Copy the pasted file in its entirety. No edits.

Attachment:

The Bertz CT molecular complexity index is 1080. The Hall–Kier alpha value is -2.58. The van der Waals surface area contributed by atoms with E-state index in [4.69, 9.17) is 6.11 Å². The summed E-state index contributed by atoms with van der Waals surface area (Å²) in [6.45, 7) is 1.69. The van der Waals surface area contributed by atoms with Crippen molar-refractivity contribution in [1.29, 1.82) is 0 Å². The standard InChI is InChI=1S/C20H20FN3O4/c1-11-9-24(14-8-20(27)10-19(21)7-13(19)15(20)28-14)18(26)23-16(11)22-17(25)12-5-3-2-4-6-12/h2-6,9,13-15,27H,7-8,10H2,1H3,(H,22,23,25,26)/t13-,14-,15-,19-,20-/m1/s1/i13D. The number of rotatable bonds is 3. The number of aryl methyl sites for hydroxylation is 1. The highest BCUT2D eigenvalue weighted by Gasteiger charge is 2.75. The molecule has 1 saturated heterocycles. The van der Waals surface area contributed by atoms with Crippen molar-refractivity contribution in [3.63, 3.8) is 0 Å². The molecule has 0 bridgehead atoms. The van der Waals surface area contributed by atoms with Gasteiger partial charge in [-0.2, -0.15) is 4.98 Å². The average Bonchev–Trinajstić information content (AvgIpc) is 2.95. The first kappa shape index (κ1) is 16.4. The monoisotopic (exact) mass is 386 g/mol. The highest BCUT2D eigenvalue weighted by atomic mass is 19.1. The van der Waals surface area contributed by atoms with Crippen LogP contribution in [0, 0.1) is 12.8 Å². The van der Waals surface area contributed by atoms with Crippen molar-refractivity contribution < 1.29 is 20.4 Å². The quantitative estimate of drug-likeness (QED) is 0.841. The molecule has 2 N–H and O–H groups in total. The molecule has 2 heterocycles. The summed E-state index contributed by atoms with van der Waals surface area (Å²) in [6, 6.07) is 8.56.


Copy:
The Bertz CT molecular complexity index is 1080. The Hall–Kier alpha value is -2.58. The van der Waals surface area contributed by atoms with E-state index in [4.69, 9.17) is 6.11 Å². The summed E-state index contributed by atoms with van der Waals surface area (Å²) in [6.45, 7) is 1.69. The van der Waals surface area contributed by atoms with Crippen molar-refractivity contribution in [1.29, 1.82) is 0 Å². The standard InChI is InChI=1S/C20H20FN3O4/c1-11-9-24(14-8-20(27)10-19(21)7-13(19)15(20)28-14)18(26)23-16(11)22-17(25)12-5-3-2-4-6-12/h2-6,9,13-15,27H,7-8,10H2,1H3,(H,22,23,25,26)/t13-,14-,15-,19-,20-/m1/s1/i13D. The number of rotatable bonds is 3. The number of aryl methyl sites for hydroxylation is 1. The highest BCUT2D eigenvalue weighted by Gasteiger charge is 2.75. The molecule has 1 saturated heterocycles. The van der Waals surface area contributed by atoms with Crippen molar-refractivity contribution in [3.63, 3.8) is 0 Å². The molecule has 0 bridgehead atoms. The van der Waals surface area contributed by atoms with Gasteiger partial charge in [-0.2, -0.15) is 4.98 Å². The average Bonchev–Trinajstić information content (AvgIpc) is 2.95. The first kappa shape index (κ1) is 16.4. The monoisotopic (exact) mass is 386 g/mol. The highest BCUT2D eigenvalue weighted by atomic mass is 19.1. The van der Waals surface area contributed by atoms with Crippen LogP contribution in [0, 0.1) is 12.8 Å². The van der Waals surface area contributed by atoms with Crippen molar-refractivity contribution < 1.29 is 20.4 Å². The quantitative estimate of drug-likeness (QED) is 0.841. The molecule has 2 N–H and O–H groups in total. The molecule has 2 heterocycles. The summed E-state index contributed by atoms with van der Waals surface area (Å²) in [6, 6.07) is 8.56.